Photo: A Nepalese community business facilitator communicating crop recommendations through text messages with local farmers / Credit: Virginia Tech
Ever since Virginia Polytechnic Institute and State University (Virginia Tech) implemented a text-messaging system in Nepal, farmers have been able to ward off crop pests and diseases. And merchants have seen a 100% increase in sales of natural products. By receiving up-to-date pest and disease information, farmers could prepare for ways to feed their family for an entire year.
The problem is that many smallholder farmers live in remote areas with limited Internet access, which restricts information sharing. So the Feed the Future Innovation Lab for Integrated Pest Management at Virginia Tech partnered with iDE in Nepal for developing centers that provide commercial market access and links 160 farmers to crop experts through text messaging services. When pest or disease prevalence is higher, farmers will receive vetted identification details and safe integrated pest management (IPM) solutions to the crop problems.
The text messages include the contacts of local suppliers who sell IPM products like natural fertilizers. Since 2017, the local businesses have seen a 106% increase in sales. And farmers have reported impacts to their crops like relief from the tomato leafminer — which is a pest that devastates 85% of tomato yields.
“In all of our projects, we want to see improved capacity and ability at all levels, from farmers to their families to private businesses,” said Innovation Lab’s associate director Amer Fayad in a statement. “One of the biggest battles we face is delivery of information, and this system of text messages helps eliminate that problem.”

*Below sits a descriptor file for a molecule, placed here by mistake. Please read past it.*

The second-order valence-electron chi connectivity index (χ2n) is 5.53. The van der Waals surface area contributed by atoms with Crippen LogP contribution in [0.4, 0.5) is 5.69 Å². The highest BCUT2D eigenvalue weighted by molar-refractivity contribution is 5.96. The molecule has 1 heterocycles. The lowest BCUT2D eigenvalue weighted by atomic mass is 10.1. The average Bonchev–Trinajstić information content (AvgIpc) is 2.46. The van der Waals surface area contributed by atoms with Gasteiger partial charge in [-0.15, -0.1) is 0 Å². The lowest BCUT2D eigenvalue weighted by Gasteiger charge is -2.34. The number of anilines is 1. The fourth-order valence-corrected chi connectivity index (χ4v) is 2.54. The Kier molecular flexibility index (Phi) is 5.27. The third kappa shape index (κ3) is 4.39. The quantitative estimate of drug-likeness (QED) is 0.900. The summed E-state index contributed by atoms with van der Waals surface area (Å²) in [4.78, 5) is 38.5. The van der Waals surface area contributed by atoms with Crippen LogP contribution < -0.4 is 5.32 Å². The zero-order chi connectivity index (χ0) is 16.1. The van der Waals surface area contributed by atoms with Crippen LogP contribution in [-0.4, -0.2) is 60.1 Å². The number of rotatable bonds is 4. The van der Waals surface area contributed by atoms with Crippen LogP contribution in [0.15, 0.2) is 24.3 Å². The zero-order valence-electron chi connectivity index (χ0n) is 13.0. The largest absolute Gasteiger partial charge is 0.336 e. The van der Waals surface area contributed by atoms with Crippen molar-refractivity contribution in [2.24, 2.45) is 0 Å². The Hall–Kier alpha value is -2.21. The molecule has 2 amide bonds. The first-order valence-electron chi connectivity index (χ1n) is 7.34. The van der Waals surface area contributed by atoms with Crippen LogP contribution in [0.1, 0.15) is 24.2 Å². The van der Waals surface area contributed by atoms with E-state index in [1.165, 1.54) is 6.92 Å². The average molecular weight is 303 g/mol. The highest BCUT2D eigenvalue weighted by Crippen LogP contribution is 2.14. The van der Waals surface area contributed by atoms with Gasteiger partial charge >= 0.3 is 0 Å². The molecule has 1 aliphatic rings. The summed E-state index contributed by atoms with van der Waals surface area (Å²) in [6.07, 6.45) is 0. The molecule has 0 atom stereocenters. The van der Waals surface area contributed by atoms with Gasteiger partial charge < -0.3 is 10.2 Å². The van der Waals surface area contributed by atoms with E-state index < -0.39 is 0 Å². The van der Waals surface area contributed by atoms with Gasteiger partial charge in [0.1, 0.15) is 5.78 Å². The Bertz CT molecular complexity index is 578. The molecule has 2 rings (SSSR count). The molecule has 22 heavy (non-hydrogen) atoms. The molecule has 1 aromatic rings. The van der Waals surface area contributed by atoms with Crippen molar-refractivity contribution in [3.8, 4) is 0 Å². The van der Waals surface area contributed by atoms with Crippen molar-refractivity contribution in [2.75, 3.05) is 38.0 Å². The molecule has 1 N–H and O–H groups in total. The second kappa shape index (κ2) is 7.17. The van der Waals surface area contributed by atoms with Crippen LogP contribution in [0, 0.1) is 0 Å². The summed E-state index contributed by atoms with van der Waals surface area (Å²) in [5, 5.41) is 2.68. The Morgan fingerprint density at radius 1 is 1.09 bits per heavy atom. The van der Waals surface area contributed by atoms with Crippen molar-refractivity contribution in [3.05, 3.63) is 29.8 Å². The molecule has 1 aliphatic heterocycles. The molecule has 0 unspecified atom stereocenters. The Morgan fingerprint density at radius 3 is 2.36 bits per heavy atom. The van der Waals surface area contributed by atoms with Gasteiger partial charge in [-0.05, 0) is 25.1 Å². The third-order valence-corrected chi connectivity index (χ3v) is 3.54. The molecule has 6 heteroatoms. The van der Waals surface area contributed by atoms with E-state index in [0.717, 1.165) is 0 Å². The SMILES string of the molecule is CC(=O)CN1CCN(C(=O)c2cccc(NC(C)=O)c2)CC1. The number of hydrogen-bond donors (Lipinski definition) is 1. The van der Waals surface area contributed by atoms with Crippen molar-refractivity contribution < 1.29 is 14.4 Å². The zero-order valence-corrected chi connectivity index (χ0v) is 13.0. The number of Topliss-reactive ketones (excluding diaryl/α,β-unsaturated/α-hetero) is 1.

The text messages also contact the contact numbers of community business facilitators — who are entrepreneurial local farmers with training in IPM solutions. The facilitators give support to farmers with questions about crop management and they receive a commission from companies on the sale of IPM products. As a result, they have seen an 80% increase in contact from farmers and a 44% increase in income.
“These text messages are helpful because they don’t require Internet access and they are in the local language,” added iDE in Nepal project collaborator representative Lalit Sah. “Most families do, in fact, have access to at least one phone and also want to take information from people in the community who they trust.”
The Innovation Lab is also helping farming communities in Vietnam and East Africa by improving crop information sharing through WhatsApp. In Ethiopia, Tanzania, and Kenya, up to 66 farmers and Extension agents exchange messages on WhatsApp at a rate of about 52 messages per month.“Participants ask specific questions about plant problems, and within minutes another participant has provided some feedback, regardless of distance or geography,” explained The Ohio State University associate professor and head of the East Africa project Luis Canas. “This network has been very successful and now is being used to link smaller networks that connect directly to farmers in their local language. We expect this could create a new way to distribute knowledge and initiate collaborations in areas where computers are not very common.”
Farmers and Innovation Lab collaborators from the Southern Horticultural Research Institute in Vietnam also connect on a WhatsApp group that is designed for addressing issues with dragon fruit — which is one of their biggest fruit exports. And they also use it for IPM products, upcoming farmer training, and up-to-date market data.
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